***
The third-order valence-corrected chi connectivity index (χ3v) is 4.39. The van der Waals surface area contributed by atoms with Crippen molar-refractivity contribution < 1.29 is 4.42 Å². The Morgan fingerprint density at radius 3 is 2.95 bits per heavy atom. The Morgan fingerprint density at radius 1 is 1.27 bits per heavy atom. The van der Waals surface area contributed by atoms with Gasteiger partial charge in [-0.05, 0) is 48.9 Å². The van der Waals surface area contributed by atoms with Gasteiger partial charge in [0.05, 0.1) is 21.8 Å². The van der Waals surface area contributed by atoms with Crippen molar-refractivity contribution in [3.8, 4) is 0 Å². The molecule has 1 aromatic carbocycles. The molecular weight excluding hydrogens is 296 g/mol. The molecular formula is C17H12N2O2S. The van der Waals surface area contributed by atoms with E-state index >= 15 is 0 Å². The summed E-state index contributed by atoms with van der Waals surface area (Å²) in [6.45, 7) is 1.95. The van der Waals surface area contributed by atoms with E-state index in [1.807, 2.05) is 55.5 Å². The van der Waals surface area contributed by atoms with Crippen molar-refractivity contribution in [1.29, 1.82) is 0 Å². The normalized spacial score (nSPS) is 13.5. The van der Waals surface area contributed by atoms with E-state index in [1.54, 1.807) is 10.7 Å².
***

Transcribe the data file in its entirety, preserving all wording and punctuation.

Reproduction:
The third-order valence-corrected chi connectivity index (χ3v) is 4.39. The van der Waals surface area contributed by atoms with Crippen molar-refractivity contribution < 1.29 is 4.42 Å². The Morgan fingerprint density at radius 3 is 2.95 bits per heavy atom. The Morgan fingerprint density at radius 1 is 1.27 bits per heavy atom. The van der Waals surface area contributed by atoms with Gasteiger partial charge in [-0.05, 0) is 48.9 Å². The van der Waals surface area contributed by atoms with Gasteiger partial charge in [0.05, 0.1) is 21.8 Å². The van der Waals surface area contributed by atoms with Crippen molar-refractivity contribution in [3.8, 4) is 0 Å². The molecule has 1 aromatic carbocycles. The molecular weight excluding hydrogens is 296 g/mol. The molecular formula is C17H12N2O2S. The van der Waals surface area contributed by atoms with E-state index >= 15 is 0 Å². The summed E-state index contributed by atoms with van der Waals surface area (Å²) in [6.45, 7) is 1.95. The van der Waals surface area contributed by atoms with E-state index in [1.807, 2.05) is 55.5 Å². The van der Waals surface area contributed by atoms with Crippen molar-refractivity contribution in [1.29, 1.82) is 0 Å². The normalized spacial score (nSPS) is 13.5. The van der Waals surface area contributed by atoms with E-state index in [1.54, 1.807) is 10.7 Å².